My reluctance towards novels written by authors rewarded with the Nobel Prize was thrown of the window by the mesmerizing work of Orhan Pamuk. “The Museum of Innocence” might just be one of the greatest (and biggest) novels I’ve ever read. With its over 600 pages, the novel can seem a bit overwhelming, but it has a way of captivating you, despite the very descriptive style of Orhan Pamuk, with endless phrases and long paragraphs, rarely interrupted by dialogue.
The first paragraph blew me over completely: “In fact no one recognizes the happiest moment of their lives as they are living it. It may well be that, in a moment of joy, one might sincerely believe that they are living that golden instant “now,” even having lived such a moment before, but whatever they say, in one part of their hearts they still believe in the certainty of a happier moment to come. Because how could anyone, and particularly anyone who is still young, carry on with the belief that everything could only get worse: If a person is happy enough to think he has reached the happiest moment of his life, he will be hopeful enough to believe his future will be just as beautiful, more so.”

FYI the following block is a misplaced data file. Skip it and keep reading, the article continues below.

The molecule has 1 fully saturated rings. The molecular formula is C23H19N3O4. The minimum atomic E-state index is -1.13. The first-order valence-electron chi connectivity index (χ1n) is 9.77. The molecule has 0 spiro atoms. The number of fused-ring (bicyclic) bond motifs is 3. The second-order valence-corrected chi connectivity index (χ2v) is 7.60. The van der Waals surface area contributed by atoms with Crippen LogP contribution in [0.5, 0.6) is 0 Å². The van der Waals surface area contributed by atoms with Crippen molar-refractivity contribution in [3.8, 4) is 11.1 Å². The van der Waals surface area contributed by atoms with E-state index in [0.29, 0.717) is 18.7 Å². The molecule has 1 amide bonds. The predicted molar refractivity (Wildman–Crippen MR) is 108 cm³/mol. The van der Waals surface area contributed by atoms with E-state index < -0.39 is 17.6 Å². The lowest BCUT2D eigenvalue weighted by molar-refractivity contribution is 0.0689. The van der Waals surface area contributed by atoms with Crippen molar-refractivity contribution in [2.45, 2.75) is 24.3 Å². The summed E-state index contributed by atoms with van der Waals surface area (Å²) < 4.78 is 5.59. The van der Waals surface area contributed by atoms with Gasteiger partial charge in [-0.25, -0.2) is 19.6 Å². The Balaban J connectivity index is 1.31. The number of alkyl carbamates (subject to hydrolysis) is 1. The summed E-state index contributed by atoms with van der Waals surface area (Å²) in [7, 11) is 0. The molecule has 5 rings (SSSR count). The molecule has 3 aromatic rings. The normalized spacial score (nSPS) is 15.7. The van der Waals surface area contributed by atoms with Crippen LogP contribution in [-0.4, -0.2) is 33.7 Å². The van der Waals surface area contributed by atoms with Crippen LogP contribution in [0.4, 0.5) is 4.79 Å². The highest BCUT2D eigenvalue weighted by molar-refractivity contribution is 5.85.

And so, the writer creates the ideal setting for a passionate story of love, which runs along the 83 chapters and which will consume slowly the protagonists, while also reinvigorate them. Kemal (30) and Füsun (18) are distant cousins, who are reunited by chance in a boutique, on the verge of Kemal engagement with the beautiful Sibel, a young girl from a good family. After making love with Füsun, violating the strict rules of society, Kemal becomes addicted to the afternoons spent in the company of his cousin, in the apartment block Compassion, so decides to end his engagement with Sibel and give up a careless, but loveless future. His decision comes too late though. Füsun moved with his parents and newly husband, an aspiring filmmaker, in one of the suburbs of Istanbul, in order to forget the disappointment she suffered. For eight years, Kemal will wait quietly for his love (obsession?) to find its fulfillment. In his years of waiting, Kemal began collecting all sorts of objects that have to do with his beloved Füsun: earrings, salt-shakers, cigarette butts, figurines, cups, and even leftovers, objects that later on will be exhibited in the Museum of Innocence – a museum of broken hearts and nostalgia.
The story doesn’t have the happy ending long-awaited by Kemal. However, I particularly liked the last line of the book (as the first): “Let everyone know, I lived a very happy life.“ Some build palaces to celebrate love. Kemal Basmaci built a museum.
PS. You can visit The Museum of Innocence in Istanbul, Turkey. It was build by Orhan Pamuk.